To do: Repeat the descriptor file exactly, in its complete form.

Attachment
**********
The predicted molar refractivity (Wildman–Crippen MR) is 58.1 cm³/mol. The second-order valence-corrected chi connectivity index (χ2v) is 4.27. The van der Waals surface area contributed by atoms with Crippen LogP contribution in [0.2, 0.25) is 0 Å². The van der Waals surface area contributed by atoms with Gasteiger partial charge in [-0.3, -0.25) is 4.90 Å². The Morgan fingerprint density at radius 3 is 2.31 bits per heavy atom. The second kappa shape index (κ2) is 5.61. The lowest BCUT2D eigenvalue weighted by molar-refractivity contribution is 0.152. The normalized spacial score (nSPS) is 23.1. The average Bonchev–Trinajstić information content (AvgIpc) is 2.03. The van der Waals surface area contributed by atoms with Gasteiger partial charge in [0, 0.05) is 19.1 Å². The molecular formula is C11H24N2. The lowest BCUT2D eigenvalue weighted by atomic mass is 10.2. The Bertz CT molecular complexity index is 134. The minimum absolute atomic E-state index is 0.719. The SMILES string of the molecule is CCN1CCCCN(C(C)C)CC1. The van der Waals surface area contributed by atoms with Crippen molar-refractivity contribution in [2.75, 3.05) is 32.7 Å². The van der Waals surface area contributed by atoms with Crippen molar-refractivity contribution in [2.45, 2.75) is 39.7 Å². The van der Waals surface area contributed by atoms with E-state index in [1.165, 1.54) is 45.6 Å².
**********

The predicted molar refractivity (Wildman–Crippen MR) is 58.1 cm³/mol. The second-order valence-corrected chi connectivity index (χ2v) is 4.27. The van der Waals surface area contributed by atoms with Crippen LogP contribution in [0.2, 0.25) is 0 Å². The van der Waals surface area contributed by atoms with Gasteiger partial charge in [-0.3, -0.25) is 4.90 Å². The Morgan fingerprint density at radius 3 is 2.31 bits per heavy atom. The second kappa shape index (κ2) is 5.61. The lowest BCUT2D eigenvalue weighted by molar-refractivity contribution is 0.152. The normalized spacial score (nSPS) is 23.1. The average Bonchev–Trinajstić information content (AvgIpc) is 2.03. The van der Waals surface area contributed by atoms with Gasteiger partial charge in [0, 0.05) is 19.1 Å². The molecular formula is C11H24N2. The lowest BCUT2D eigenvalue weighted by atomic mass is 10.2. The Bertz CT molecular complexity index is 134. The minimum absolute atomic E-state index is 0.719. The SMILES string of the molecule is CCN1CCCCN(C(C)C)CC1. The van der Waals surface area contributed by atoms with Crippen molar-refractivity contribution in [2.75, 3.05) is 32.7 Å². The van der Waals surface area contributed by atoms with Crippen molar-refractivity contribution in [2.45, 2.75) is 39.7 Å². The van der Waals surface area contributed by atoms with E-state index in [1.165, 1.54) is 45.6 Å².